If our work lives have been deprived of task and purpose, this is just one aspect in an accelerating concentration of agency in America. Many Americans increasingly feel dwarfed or even impotent in their interactions with massive, faceless forces and institutions. All power, whether it be governmental, commercial, financial, or technological, seems to rest in the hands of a few insider-trading, Epstein Island–visiting, geriatric elites who barely need to pretend that they’re working for the common good. They hide behind sanitized PR and telephone menus designed to frustrate your attempt to speak with a person. If you don’t like it, you can cuss out the online chatbot for a few minutes before you shake your head, close the window, and go on with your day.


Housing is another major site of agency-hoarding. For many Americans, home ownership—the main engine of wealth accumulation—seems forever out of reach, as real estate is snapped up by private equity and baby-boomer homeowners cling to houses far too large for them and block the construction of new housing in their communities. This is a major problem because in American society ownership is vitally important both economically and psychologically. An owner can, as a general rule, rest relatively secure in the stability of her life. She may even have enough security to take some risks, start new ventures, make mistakes. She has a strong personal stake in the fate of her community, and so is more likely to take responsibility for its future. Employee-renters have no such stake or security. We must do what we are told at every stage, regardless of what we might value and believe, because we’re all one email—from HR or perhaps from the property-management company—away from social death.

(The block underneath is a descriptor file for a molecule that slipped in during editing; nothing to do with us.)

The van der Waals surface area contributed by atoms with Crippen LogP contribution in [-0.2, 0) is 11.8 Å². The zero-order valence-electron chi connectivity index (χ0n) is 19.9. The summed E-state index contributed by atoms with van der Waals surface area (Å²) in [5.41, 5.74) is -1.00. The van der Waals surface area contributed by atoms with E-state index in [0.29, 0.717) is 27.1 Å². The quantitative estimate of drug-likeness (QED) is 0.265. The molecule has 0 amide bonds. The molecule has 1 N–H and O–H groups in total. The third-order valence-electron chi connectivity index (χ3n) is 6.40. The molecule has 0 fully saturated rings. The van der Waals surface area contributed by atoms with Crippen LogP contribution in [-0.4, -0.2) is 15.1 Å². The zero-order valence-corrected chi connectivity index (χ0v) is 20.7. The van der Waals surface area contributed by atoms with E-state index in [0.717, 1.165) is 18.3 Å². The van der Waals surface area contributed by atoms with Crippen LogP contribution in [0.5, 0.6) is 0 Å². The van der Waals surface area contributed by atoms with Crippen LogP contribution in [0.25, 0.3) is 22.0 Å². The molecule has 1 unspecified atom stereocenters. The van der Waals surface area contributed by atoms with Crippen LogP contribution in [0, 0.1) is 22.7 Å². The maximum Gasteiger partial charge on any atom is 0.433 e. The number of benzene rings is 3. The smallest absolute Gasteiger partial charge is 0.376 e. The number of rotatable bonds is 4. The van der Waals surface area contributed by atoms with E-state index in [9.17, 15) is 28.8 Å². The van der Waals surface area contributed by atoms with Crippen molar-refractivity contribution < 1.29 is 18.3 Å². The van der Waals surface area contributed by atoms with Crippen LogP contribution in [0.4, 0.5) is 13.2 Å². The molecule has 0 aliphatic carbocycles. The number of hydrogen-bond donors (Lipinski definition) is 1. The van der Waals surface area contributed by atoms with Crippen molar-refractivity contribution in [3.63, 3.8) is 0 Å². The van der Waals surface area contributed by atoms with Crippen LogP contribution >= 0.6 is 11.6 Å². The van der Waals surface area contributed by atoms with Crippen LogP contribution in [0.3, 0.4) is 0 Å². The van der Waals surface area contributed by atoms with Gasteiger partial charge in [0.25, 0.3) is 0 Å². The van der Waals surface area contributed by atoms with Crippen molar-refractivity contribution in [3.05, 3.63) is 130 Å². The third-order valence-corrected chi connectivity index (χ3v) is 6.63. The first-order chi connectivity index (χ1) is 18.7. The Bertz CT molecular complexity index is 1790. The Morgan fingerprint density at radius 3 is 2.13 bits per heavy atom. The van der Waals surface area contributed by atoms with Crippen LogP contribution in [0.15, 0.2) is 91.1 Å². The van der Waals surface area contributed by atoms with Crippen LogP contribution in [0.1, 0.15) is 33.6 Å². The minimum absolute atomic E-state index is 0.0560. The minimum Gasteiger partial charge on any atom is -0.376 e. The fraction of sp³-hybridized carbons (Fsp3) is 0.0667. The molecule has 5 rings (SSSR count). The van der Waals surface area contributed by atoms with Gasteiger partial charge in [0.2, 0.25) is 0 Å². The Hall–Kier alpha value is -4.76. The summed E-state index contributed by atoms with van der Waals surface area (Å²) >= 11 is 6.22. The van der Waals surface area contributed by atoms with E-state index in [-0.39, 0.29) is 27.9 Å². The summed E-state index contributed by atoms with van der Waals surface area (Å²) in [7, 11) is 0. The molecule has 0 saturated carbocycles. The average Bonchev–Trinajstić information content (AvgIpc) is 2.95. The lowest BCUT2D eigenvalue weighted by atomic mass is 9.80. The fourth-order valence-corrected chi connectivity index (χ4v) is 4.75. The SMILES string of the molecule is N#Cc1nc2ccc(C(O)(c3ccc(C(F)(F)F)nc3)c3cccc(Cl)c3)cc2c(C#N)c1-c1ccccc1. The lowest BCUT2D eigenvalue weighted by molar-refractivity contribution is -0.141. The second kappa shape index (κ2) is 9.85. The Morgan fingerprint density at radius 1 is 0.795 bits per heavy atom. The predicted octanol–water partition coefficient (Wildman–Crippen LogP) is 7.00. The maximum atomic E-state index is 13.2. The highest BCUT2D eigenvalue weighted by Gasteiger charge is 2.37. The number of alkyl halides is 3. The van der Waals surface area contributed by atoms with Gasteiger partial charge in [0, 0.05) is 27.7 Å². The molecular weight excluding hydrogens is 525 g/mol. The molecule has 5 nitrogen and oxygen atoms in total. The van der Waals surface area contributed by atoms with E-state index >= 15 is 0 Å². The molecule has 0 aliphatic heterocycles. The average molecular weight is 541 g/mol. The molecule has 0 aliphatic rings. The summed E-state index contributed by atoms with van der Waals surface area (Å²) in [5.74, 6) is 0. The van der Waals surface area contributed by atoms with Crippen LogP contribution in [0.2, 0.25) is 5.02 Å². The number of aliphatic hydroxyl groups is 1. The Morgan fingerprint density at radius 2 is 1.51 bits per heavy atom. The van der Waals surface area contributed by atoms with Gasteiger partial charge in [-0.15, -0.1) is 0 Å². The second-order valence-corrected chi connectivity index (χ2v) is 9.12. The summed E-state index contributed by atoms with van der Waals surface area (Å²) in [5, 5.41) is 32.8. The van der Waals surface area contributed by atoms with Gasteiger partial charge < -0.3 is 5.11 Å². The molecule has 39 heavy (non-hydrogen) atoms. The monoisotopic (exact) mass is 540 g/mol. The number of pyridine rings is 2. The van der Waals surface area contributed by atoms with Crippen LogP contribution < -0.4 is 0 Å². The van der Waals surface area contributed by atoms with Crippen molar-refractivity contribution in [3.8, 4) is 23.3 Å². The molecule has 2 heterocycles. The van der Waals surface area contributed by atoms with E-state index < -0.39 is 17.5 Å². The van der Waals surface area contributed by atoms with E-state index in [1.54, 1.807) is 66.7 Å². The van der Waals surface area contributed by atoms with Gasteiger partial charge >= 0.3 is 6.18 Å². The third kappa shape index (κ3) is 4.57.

This is no way to live. And it is no way for our democratic experiment to survive, much less succeed. Neither Jefferson nor Lincoln believed that you could have a free society of equals if ownership wasn’t widely distributed. As bosses and landlords scoop up ever-larger tracts of the American landscape, promising that the rest of us will own nothing, but be happy, they threaten the continuation of the thing we call America. The problem has been steadily growing for decades, but at least now the symptoms—loneliness, anxiety, alienation, and bitter partisanship—are being recognized, even if we don’t all agree on their cause.